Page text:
RB, via email

Her 2007 Yaris is worth about £1,920 in p/x ; about £2,500 as a private sale (/used-prices/Toyota/Yaris/2007/?q=1.3_) A Ford Fiesta Powershift is great to drive but has had trouble with the Powershift dry clutch packs. A Honda Jazz 1.4 CVT-7 is hugely versatile and practical inside. Not great to drive but very reliable. A Vauxhall Astra is mainstream and a bit bigger. The automatic is a 6-speed torque converter. Best with the 1.4T 140 engine. Yaris automatics are now all CVT and have lost their character compared to the Mk 1 and Mk II. Of the four, I'd go for the Jazz. I actually own one with a bigger engine and a different autobox in Thailand and that has done more than 100,000km.


Down sighs

The Vauxhall Cavaliers and Vectras that I've run for years are a bit too big for me now. I am 81. I have test driven both the Toyota Auris and the Ford Focus and the ride suits my old bones rather than the Vauxhalls. I would buy the estate / tourer version for the larger boot-space and one to two years old would suit the budget. For safety reasons I feel that I should at last opt for Automatic and the Hybrid version of the Auris would fit that bill. I have been advised to go for the Focus 1.5 EcoBoost engine but am not sure whether the Automatic is a bit of compromise and not too reliable. My mileage is about 4,000 a year; mostly local short journeys. I would appreciate any comments / suggestions that you might have to guide my final choice.

PN, Bucks

The Focus 1.5 EcoBoost now has a 6-speed torque converter automatic transmission, not a Powershift, so should be okay. But my 91 year old dad has a 2010 Auris HSD hybrid and is very happy with it. Tyre choice is important. It works better on 17-inch tyres but the ride is harsher than on 15-inch wheels so better to go for the 15s.


Citroen Space Tourer 11 Side 2 

Space shuttle

I currently run a VW Transporter TDI 180 DSG 9-seater Shuttle as a family wagon. It has been brilliantly versatile, good to drive and almost faultless. I only do about 12,000 a year in it (low for this type of vehicle). It is now on about 50,000 and I have had the engine oil and filter changed every 10,000 miles. I am wondering whether I should buy it out at the end of the lease and run it longer, or hand it back and start again? I am mindful of bad reports for this engine (injector leaking and wearing the bores) and DSG problems (though I've had neither), and wonder if I might be letting myself in for future unreliability if I were to buy it? (Before this I ran a less complex 2.5 5-cylinder Transporter to 130,000 trouble-free miles). The only intermittent fault is a noise that sounds as if the starter motor is engaging when the engine is already running. If I were to replace it, the new Peugeot/Citroen/Toyota vans look quite appealing. My wife is insisting that any replacement be of similar proportions to the VW.
Your advice/thoughts would be welcomed.

JT, via email

I wouldn't trust it. As far as I know the original 2.0 BITDI was the EA189 engine and it didn't get the manifold-in-head EA288 SCR (AdBlue) engine until 2013. If it has the later engine it might be okay; not if it has the earlier engine which must be subject to the emissions defeat recall, I'd let it go at the end of the lease. Test of the very good 9-seater Citroen here: /road-tests/citroen/citroen-space-tourer-business-2016-road-test/ But better as an 8-seater because the 2-seat front bench is fixed with a fixed backrest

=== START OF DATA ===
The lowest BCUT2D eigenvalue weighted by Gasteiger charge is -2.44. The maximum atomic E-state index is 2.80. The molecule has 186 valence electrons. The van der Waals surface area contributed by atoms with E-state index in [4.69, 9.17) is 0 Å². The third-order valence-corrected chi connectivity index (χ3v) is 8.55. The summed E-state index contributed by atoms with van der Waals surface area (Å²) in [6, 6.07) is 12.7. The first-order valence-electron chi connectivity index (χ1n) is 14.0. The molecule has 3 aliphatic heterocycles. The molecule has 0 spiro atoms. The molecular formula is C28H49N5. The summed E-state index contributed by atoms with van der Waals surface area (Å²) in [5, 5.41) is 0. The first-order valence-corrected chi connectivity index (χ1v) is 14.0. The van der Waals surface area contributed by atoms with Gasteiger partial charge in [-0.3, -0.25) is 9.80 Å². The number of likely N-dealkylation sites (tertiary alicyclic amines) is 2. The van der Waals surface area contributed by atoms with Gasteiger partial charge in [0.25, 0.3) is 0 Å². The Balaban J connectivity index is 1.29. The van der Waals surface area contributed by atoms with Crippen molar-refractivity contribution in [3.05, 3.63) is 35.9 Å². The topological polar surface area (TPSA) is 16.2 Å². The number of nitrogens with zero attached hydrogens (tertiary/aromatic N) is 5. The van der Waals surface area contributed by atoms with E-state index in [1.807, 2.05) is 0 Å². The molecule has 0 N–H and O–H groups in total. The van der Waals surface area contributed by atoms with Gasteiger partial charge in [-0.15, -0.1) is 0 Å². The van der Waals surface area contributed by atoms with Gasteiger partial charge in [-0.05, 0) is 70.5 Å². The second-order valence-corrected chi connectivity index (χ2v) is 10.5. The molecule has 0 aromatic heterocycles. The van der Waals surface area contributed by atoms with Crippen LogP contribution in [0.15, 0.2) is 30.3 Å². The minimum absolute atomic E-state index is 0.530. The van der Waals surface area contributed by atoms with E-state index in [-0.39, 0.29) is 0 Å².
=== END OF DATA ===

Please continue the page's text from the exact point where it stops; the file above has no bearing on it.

Braking point

In November 2014 I bought a 2011 Renault Laguna 3, plus 24 months service and MoT. The mileage was 88,519. The car was serviced and MoTd at 101,216 miles. Just before the final service with a mileage of 112,500 the rear brakes started to make a noise and the aluminium wheel were showing a rusted glow. On inspection I found that the brake pads were full worn and the discs were badly scarred. The garage accepted no responsibility at all to the condition of the rear brakes. I challenged the garage that the second service should have highlighted a potential situation that the pads would require replacing prior to the next service but all to no avail. They said that the engineer would have measured the pads at the time and he assessed that there would not be a problem. There was no note on the service report.  Surely the brake pads should last the period between services? At the end of the day they replaced both rear discs and pads at a cost to me of £175.  I think the garage’s response was unacceptable but can I take any action against them? The company advertises that it is a member of Motor Codes.

JS, via email

Rear discs tend to rust and the ridged surface that results in can damage pads disproportionately. The car had done more than 11,000 miles between its previous service and the service when it needed new discs. It would probably have needed new discs anyway at that sort of age. And £175 for rear discs and pads was a very reasonable charge. You'd pay that for pads alone at some garages.


Crossed wires

My 2009 BMW 525d Estate had an electrical meltdown, and was quoted as needing a £10k+ repair (see attached). I have tried to email BMW but got no response. Questions: 1. Is there an independant specialist who could repair this for a reasonable sum? 2. Is there any mileage in continuing to contact BMW? 3. If it is a write off, is there a buyer for these types of thing apart from scrap value?

SO, via email

The attached was a very fair assessment and an extremely fair offer from the insurer. I'd take it and move on. Basically they have valued the salvage at £1,700 and it could be that someone will try to piece the car back together with parts from other E61s, but it will be a nightmare job. The fault is not new, however, and is a design fault well known in Germany with E60/E61s: Here a German guy gets very upset about it: http://www.liveleak.com/view?i=af8_1346299893  More in: /carbycar/bmw/5-series-e60-2003/?section=good/ It was nuts to site the battery directly beneath the one-way cabin air extractor vent because, if the one-way flap fails, water will be forced by the rear wheels through the vent and onto the battery. There was a recall: R/2013/039. Here's a link:  http://www.vosa.gov.uk/vosa/apps/recalls/searches/expand.asp?uniqueID=39ADAE6B50B53351802579CA0037A982&freeText=Blank&tx=/